Zwingli held that the body of the Lord can be in one place only. To be in one place only is called local presence. For example, this author has a local presence only in that he is located in the chair in front of the computer. According to Lutheran doctrine, Jesus has three modes of being present, contrary to Reformed doctrine, which limits Jesus to a local presence only. Jesus most certainly has a local presence. It was seen when He was born in the manger and when He was crucified upon the cross. Yet He is also God, so He is omnipresent. This means, that even after the bodily resurrection, Jesus is able to be present everywhere at one time. He is able to be in heaven and on earth, in America, Australia, etc.  Beyond the local presence and omnipresence, Christ has a sacramental presence. He is able to be present sacramentally. This may seem no different than omnipresence, yet it is. Jesus is everywhere, omnipresently, but His promise of forgiveness is not. His promise of forgiveness is present sacramentally (cf. John 6:68, 1 Peter 3:21, Mt 26:26-29).

Reformed theology uses the orthodox phrases and language of the Lutherans, but does so in a way that changes the doctrines. Calvin uses all the same words but redefines them. Calvin would say that Christ is present in the sacrament as a Lutheran would, but what he means is that Christ is in heaven and in the sacrament one ascends to heaven where Christ is present. “Here they [the Zwinglians] wish the word ‘presence’ to be understood only concerning efficacy and the Holy Spirit.”[4] When a Lutheran says Christ is present in the sacrament he means Jesus is under the bread and wine present here on earth for us Christians to eat and drink. Here one is able to see the dangers of the Crypto-Calvinists; they used Lutheran words, making them appear to be orthodox Lutherans, but taught false doctrine.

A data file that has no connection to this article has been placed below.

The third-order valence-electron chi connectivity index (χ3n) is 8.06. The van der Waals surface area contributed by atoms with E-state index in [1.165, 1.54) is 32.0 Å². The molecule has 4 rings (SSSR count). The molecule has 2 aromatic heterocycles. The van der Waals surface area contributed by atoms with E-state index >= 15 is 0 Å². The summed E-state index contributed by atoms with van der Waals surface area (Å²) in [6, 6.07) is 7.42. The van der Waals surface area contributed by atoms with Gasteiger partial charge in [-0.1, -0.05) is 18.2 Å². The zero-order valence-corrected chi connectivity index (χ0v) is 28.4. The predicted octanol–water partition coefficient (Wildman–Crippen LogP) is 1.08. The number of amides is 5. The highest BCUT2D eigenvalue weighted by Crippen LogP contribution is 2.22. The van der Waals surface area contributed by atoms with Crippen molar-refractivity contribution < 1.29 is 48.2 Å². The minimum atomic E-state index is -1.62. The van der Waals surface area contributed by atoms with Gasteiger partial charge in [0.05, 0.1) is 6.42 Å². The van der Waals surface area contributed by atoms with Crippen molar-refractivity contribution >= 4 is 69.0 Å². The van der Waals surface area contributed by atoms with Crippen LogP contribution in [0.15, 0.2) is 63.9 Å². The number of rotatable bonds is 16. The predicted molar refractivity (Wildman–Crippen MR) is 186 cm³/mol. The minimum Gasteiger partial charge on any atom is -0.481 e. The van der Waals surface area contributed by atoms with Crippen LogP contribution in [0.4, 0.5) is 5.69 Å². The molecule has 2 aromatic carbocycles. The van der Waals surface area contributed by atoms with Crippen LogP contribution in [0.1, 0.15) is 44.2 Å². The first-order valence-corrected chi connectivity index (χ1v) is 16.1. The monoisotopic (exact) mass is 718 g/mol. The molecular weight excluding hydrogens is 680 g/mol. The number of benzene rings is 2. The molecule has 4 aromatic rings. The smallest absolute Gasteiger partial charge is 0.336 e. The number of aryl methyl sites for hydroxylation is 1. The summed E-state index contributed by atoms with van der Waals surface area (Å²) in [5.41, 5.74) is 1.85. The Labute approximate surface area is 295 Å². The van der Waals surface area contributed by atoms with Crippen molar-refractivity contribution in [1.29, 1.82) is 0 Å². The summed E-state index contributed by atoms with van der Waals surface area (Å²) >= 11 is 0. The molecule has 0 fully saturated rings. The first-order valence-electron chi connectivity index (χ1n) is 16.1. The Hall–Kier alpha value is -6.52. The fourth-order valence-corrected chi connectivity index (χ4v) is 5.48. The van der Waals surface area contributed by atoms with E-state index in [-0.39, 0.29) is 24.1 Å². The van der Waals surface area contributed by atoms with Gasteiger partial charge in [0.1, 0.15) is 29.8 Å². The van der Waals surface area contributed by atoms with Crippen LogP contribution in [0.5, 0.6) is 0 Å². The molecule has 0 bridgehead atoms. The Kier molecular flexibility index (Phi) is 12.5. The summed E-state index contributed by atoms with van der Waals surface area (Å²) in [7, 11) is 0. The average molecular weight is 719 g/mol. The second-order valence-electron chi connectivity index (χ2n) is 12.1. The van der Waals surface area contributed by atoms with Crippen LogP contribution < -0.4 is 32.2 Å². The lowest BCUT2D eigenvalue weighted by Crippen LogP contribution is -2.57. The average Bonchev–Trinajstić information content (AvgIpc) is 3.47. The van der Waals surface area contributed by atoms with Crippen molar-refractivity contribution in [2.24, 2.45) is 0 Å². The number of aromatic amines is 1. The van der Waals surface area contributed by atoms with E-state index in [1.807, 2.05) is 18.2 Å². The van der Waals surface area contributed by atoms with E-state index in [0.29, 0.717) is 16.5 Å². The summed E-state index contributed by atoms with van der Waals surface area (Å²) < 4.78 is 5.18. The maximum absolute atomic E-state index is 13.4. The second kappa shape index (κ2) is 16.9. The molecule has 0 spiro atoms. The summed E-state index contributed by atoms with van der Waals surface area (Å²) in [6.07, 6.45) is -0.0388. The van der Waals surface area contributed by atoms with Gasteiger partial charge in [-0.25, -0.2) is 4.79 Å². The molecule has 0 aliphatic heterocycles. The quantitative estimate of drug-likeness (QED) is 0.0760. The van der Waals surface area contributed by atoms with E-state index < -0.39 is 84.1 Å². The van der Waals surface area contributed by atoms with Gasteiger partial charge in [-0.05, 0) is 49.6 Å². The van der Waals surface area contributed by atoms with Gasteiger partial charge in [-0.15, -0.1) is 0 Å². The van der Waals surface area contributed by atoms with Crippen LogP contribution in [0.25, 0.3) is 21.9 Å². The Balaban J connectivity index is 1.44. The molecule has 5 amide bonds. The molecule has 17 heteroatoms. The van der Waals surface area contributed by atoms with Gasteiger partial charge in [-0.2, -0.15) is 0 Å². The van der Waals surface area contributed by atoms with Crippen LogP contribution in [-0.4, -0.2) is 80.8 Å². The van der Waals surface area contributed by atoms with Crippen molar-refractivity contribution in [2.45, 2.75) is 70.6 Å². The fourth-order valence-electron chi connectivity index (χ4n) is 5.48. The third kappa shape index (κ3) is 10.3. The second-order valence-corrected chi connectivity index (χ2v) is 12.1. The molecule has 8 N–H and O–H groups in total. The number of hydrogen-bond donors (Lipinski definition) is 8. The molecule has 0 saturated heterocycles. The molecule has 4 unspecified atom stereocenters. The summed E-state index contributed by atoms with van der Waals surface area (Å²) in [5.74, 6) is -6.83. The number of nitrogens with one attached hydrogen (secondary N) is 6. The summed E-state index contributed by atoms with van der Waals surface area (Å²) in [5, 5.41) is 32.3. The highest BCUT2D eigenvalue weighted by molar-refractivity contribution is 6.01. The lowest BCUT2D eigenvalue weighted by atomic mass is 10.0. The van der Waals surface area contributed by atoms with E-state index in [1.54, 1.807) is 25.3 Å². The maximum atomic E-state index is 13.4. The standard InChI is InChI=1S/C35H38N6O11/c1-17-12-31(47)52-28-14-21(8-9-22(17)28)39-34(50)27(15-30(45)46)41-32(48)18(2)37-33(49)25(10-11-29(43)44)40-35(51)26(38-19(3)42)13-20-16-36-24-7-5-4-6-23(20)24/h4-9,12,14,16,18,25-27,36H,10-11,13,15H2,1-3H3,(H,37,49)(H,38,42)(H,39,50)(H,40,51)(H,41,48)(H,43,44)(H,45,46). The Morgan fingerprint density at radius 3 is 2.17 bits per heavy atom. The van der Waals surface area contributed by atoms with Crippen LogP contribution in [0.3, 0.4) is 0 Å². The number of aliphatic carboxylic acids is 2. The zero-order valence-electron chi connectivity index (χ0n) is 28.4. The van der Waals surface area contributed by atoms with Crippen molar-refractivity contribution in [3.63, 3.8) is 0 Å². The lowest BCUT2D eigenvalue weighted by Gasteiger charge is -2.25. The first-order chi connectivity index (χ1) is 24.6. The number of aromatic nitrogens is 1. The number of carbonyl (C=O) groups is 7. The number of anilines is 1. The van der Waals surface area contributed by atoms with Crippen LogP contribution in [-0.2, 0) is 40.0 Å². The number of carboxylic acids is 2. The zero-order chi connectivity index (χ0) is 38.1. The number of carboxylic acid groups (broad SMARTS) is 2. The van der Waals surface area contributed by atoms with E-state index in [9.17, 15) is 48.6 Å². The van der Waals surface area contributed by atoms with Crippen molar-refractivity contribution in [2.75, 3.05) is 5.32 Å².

“Calvin’s doctrine of the Lord’s Supper was received with increasing favor also in Lutheran territories, notably in Southern Germany and Electoral Saxony, where the number of theologians and laymen who secretly adopted and began to spread it was rapidly increasing; They were called Crypto-Calvinists (secret or masked Calvinists) because, while they subscribed to the Augsburg Confession, claimed to be loyal Lutherans, and occupied most important positions in the Lutheran Church, they in reality were propagandists of Calvinism, zealously endeavoring to suppress Luther’s books and doctrines, and to substitute for them the views of Calvin.”[5]

In Part 2, the rebuttal of the Genesio-Lutherans will be discussed along with the name calling that ensued throughout this controversy over the Lord’s Supper. After wrapping up the historical issues, one will see how Crypto-Calvinism is still rampant in the Lutheran Church even today.

[1] F. Bente. Historical Introductions to the Lutheran Confessions. CPH, 2005, 404.